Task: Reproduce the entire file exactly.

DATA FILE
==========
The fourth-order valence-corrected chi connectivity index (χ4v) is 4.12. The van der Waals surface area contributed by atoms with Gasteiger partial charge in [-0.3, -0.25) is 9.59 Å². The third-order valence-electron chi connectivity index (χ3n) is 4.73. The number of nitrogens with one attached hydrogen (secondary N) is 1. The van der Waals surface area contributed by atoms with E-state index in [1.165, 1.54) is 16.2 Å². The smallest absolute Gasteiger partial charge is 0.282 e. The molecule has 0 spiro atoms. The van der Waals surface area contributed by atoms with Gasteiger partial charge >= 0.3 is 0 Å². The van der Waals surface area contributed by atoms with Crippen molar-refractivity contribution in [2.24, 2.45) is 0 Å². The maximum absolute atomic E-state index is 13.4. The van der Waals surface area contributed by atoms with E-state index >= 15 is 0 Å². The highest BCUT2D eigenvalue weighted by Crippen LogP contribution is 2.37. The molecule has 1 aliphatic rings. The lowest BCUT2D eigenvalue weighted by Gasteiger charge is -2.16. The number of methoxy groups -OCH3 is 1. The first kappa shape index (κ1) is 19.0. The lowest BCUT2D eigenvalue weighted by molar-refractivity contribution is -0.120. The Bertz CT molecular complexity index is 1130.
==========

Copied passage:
The fourth-order valence-corrected chi connectivity index (χ4v) is 4.12. The van der Waals surface area contributed by atoms with Gasteiger partial charge in [-0.3, -0.25) is 9.59 Å². The third-order valence-electron chi connectivity index (χ3n) is 4.73. The number of nitrogens with one attached hydrogen (secondary N) is 1. The van der Waals surface area contributed by atoms with E-state index in [1.165, 1.54) is 16.2 Å². The smallest absolute Gasteiger partial charge is 0.282 e. The molecule has 0 spiro atoms. The van der Waals surface area contributed by atoms with Gasteiger partial charge >= 0.3 is 0 Å². The van der Waals surface area contributed by atoms with Crippen molar-refractivity contribution in [2.24, 2.45) is 0 Å². The maximum absolute atomic E-state index is 13.4. The van der Waals surface area contributed by atoms with E-state index >= 15 is 0 Å². The highest BCUT2D eigenvalue weighted by Crippen LogP contribution is 2.37. The molecule has 1 aliphatic rings. The lowest BCUT2D eigenvalue weighted by Gasteiger charge is -2.16. The number of methoxy groups -OCH3 is 1. The first kappa shape index (κ1) is 19.0. The lowest BCUT2D eigenvalue weighted by molar-refractivity contribution is -0.120. The Bertz CT molecular complexity index is 1130.